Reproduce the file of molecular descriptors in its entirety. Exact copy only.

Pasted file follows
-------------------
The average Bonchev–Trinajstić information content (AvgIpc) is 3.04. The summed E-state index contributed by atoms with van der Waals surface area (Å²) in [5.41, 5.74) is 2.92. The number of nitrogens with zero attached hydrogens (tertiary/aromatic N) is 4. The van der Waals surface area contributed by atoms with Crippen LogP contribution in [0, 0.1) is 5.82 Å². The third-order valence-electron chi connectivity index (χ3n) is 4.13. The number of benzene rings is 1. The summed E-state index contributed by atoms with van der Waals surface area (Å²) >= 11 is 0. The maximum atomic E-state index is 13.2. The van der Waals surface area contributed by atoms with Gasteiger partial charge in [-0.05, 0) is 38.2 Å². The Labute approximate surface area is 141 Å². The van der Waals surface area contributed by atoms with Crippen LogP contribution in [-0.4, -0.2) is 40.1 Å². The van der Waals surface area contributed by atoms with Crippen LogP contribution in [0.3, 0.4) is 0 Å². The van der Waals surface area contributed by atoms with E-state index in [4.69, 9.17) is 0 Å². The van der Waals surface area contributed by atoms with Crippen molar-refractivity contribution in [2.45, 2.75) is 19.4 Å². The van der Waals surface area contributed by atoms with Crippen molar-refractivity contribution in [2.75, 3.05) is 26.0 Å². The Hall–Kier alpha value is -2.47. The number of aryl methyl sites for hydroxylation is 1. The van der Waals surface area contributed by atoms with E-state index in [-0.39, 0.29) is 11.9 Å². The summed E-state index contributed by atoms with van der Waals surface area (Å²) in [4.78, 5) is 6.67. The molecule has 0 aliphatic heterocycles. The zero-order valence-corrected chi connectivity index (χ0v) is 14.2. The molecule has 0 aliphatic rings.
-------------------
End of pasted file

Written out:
The average Bonchev–Trinajstić information content (AvgIpc) is 3.04. The summed E-state index contributed by atoms with van der Waals surface area (Å²) in [5.41, 5.74) is 2.92. The number of nitrogens with zero attached hydrogens (tertiary/aromatic N) is 4. The van der Waals surface area contributed by atoms with Crippen LogP contribution in [0, 0.1) is 5.82 Å². The third-order valence-electron chi connectivity index (χ3n) is 4.13. The number of benzene rings is 1. The summed E-state index contributed by atoms with van der Waals surface area (Å²) >= 11 is 0. The maximum atomic E-state index is 13.2. The van der Waals surface area contributed by atoms with Gasteiger partial charge in [-0.05, 0) is 38.2 Å². The Labute approximate surface area is 141 Å². The van der Waals surface area contributed by atoms with Crippen LogP contribution in [-0.4, -0.2) is 40.1 Å². The van der Waals surface area contributed by atoms with Crippen LogP contribution in [0.3, 0.4) is 0 Å². The van der Waals surface area contributed by atoms with E-state index in [4.69, 9.17) is 0 Å². The van der Waals surface area contributed by atoms with Crippen molar-refractivity contribution in [2.45, 2.75) is 19.4 Å². The van der Waals surface area contributed by atoms with Crippen molar-refractivity contribution in [2.75, 3.05) is 26.0 Å². The Hall–Kier alpha value is -2.47. The number of aryl methyl sites for hydroxylation is 1. The van der Waals surface area contributed by atoms with E-state index in [-0.39, 0.29) is 11.9 Å². The summed E-state index contributed by atoms with van der Waals surface area (Å²) in [4.78, 5) is 6.67. The molecule has 0 aliphatic heterocycles. The zero-order valence-corrected chi connectivity index (χ0v) is 14.2. The molecule has 0 aliphatic rings.